# Lattice Energy: Definition, Trends & Equation

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• 0:00 What Is Lattice Energy?
• 2:41 Factors Influencing…
• 3:52 Calculating Lattice Energy
• 5:43 The Born-Haber Cycle
• 6:29 Lesson Summary

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Lesson Transcript
Instructor: Kelsey Skodje

Kelsey has taught college chemistry and biochemistry and has a Ph.D. in bioinorganic chemistry.

This lesson discusses the concept of lattice energy in ionic solids. We'll look at what factors affect the strength of bonds in ionic solids. We'll also go over how to use the Born-Haber Cycle to calculate lattice energy.

## What Is Lattice Energy?

Lattice energy is a type of potential energy that relates to the stability of ionic solids. Ionic solids are very stable, which means that it takes a lot of energy to break their bonds. One place we can see these effects is in their melting point. You may have once used a recipe that calls for melting sugar, which is not an ionic solid. However, table salt, which looks very similar, would never melt at a temperature suitable for cooking. This is because table salt, or sodium chloride, is an ionic solid with incredibly stable bonds. You need an enormous amount of energy to break those bonds so salt is difficult to melt. When melting sugar, however, you only have break weak interactions between the sugar molecules.

The type of energy we're discussing is called lattice energy because it refers to ionic solids where the ions are arranged in what is known as a crystal lattice.

Lattice energy is also known as lattice enthalpy and can be stated in two ways. One way is the energy released when gaseous ions combine to form an ionic solid. The other is the energy required to transform an ionic solid into its component gaseous ions. Either way, we can see that lattice energy is a measure of the forces between the ions in an ionic solid.

To avoid confusion, we can say that the lattice energy required to break the bonds in an ionic solid and form gaseous ions is the lattice dissociation enthalpy, and the energy released when gaseous ions bind to make an ionic solid is the lattice formation enthalpy.

Ionic solids are always more stable than gaseous ions, meaning that ionic solids are in a lower energy state than gaseous ions. This means that the lattice dissociation enthalpy will always be a positive number, and the lattice formation enthalpy will always be a negative number.

Let's consider the lattice energy of sodium chloride. Sodium chloride is very stable and requires 788 kJ to entirely convert one mole of it into gaseous ions. Thus, we can say that the lattice dissociation enthalpy is +788 kJ/mol and the lattice formation enthalpy is -788 kJ/mol. Overall, sodium chloride's lattice energy is 788 kJ/mol.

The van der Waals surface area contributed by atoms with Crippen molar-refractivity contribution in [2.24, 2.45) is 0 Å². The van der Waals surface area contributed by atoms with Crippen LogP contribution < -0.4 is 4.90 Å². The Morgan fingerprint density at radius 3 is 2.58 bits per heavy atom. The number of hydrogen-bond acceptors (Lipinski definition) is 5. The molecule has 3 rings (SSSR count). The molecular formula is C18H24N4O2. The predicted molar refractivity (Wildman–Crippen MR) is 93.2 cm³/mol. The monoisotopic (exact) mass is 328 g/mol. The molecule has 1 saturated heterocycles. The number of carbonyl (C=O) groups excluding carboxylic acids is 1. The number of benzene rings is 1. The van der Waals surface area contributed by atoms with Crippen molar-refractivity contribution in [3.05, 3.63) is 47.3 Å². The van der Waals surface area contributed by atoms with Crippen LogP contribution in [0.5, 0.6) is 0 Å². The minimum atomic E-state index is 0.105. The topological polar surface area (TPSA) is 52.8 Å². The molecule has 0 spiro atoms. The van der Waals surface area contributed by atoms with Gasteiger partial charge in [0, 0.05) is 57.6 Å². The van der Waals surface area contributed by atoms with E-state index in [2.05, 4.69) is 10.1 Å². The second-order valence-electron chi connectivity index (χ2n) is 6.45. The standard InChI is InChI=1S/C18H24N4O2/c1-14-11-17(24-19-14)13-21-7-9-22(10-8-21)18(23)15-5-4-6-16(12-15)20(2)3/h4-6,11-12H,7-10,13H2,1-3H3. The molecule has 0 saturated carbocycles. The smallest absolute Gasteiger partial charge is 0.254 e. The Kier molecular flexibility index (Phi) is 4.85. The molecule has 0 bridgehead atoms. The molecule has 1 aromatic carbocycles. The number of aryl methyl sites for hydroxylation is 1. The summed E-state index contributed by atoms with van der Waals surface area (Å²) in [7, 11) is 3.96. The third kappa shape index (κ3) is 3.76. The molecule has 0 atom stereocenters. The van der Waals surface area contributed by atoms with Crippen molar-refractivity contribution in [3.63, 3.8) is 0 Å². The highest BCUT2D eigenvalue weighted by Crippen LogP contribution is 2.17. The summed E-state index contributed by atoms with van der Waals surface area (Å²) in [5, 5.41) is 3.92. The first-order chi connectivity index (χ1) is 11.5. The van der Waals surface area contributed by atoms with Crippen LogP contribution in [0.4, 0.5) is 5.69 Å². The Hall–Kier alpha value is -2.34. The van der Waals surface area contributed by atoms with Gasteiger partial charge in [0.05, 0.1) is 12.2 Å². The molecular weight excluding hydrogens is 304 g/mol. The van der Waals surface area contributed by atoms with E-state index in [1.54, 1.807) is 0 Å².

The more stable the ionic solid, the larger the lattice energy will be. This is because the more stable bonds are, the harder they are to break. This is like how you'd need more energy to break apart a sturdy chair than a flimsy one.

## Factors Influencing Lattice Energy

There are several factors that affect the strength of ionic bonds, and we'll look at how these relate to lattice energy. The two qualities that most affect the lattice energy of a substance are the charge on its ions and the distance between them.

Ions with greater charge also have greater lattice energy. For example, sodium fluoride has a lattice energy of 923 kJ/mol while the lattice energy of another ionic solid, magnesium fluoride, is 2957 kJ/mol. Here, magnesium has a charge of +2, while sodium's charge is +1. The greater charge present in magnesium fluoride holds the ions together more tightly, raising the lattice energy.

Ionic radius is a measure of the size of an ion. Compounds that have smaller ions will have higher lattice energies because the ions can get closer together. This factor contributes to the difference in lattice energy between sodium fluoride (923 kJ/mol) and magnesium fluoride (2957 kJ/mol) as well. In addition to having a greater charge, magnesium is smaller than sodium.

## Calculating Lattice Energy

It's impossible to actually measure either the formation of an ionic solid from gaseous ions or the reverse process. However, we can calculate lattice energy from a series of other experimental values. We'll discuss what these values are and then look at how to use them to calculate lattice energy.

In order to calculate lattice energy, we look at the energy of each measurable step in the formation of an ionic solid and put it all together using Hess' Law. In order to understand Hess' Law, we need to know a few other terms first.

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